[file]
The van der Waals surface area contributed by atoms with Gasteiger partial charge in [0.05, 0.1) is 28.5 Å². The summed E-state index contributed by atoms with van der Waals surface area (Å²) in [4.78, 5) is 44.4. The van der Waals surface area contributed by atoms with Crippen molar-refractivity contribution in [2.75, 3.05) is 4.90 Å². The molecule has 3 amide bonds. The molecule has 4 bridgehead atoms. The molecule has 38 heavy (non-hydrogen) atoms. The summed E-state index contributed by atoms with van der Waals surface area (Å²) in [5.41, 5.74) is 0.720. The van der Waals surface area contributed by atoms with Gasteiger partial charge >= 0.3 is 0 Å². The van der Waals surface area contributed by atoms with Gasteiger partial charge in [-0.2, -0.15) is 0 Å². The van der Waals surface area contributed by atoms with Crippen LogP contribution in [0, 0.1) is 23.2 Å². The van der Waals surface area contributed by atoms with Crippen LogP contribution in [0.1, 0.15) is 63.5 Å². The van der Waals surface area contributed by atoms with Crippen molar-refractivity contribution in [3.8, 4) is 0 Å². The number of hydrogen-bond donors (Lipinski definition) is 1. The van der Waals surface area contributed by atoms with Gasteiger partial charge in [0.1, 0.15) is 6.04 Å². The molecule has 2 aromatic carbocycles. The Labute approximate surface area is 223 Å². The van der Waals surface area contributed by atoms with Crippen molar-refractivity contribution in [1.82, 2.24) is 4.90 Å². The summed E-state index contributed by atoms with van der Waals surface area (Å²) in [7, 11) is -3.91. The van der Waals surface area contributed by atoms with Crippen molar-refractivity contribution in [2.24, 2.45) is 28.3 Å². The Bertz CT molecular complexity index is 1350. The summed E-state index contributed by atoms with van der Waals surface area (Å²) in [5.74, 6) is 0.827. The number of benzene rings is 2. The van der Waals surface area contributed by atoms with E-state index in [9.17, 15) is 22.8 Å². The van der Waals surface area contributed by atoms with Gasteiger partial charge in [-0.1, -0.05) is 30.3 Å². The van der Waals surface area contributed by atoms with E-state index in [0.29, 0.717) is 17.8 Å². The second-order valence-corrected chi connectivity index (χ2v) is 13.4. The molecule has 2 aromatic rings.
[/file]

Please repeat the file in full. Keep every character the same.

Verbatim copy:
The van der Waals surface area contributed by atoms with Gasteiger partial charge in [0.05, 0.1) is 28.5 Å². The summed E-state index contributed by atoms with van der Waals surface area (Å²) in [4.78, 5) is 44.4. The van der Waals surface area contributed by atoms with Crippen molar-refractivity contribution in [2.75, 3.05) is 4.90 Å². The molecule has 3 amide bonds. The molecule has 4 bridgehead atoms. The molecule has 38 heavy (non-hydrogen) atoms. The summed E-state index contributed by atoms with van der Waals surface area (Å²) in [5.41, 5.74) is 0.720. The van der Waals surface area contributed by atoms with Gasteiger partial charge >= 0.3 is 0 Å². The van der Waals surface area contributed by atoms with Gasteiger partial charge in [-0.2, -0.15) is 0 Å². The van der Waals surface area contributed by atoms with Crippen LogP contribution in [0, 0.1) is 23.2 Å². The van der Waals surface area contributed by atoms with Crippen LogP contribution in [0.1, 0.15) is 63.5 Å². The van der Waals surface area contributed by atoms with Crippen molar-refractivity contribution in [3.8, 4) is 0 Å². The number of hydrogen-bond donors (Lipinski definition) is 1. The van der Waals surface area contributed by atoms with Gasteiger partial charge in [0.1, 0.15) is 6.04 Å². The molecule has 2 aromatic carbocycles. The Labute approximate surface area is 223 Å². The van der Waals surface area contributed by atoms with Crippen molar-refractivity contribution in [1.82, 2.24) is 4.90 Å². The summed E-state index contributed by atoms with van der Waals surface area (Å²) in [7, 11) is -3.91. The van der Waals surface area contributed by atoms with Crippen molar-refractivity contribution in [2.24, 2.45) is 28.3 Å². The Bertz CT molecular complexity index is 1350. The summed E-state index contributed by atoms with van der Waals surface area (Å²) in [5.74, 6) is 0.827. The number of benzene rings is 2. The van der Waals surface area contributed by atoms with E-state index in [9.17, 15) is 22.8 Å². The van der Waals surface area contributed by atoms with Gasteiger partial charge in [-0.1, -0.05) is 30.3 Å². The van der Waals surface area contributed by atoms with E-state index in [0.29, 0.717) is 17.8 Å². The second-order valence-corrected chi connectivity index (χ2v) is 13.4. The molecule has 2 aromatic rings.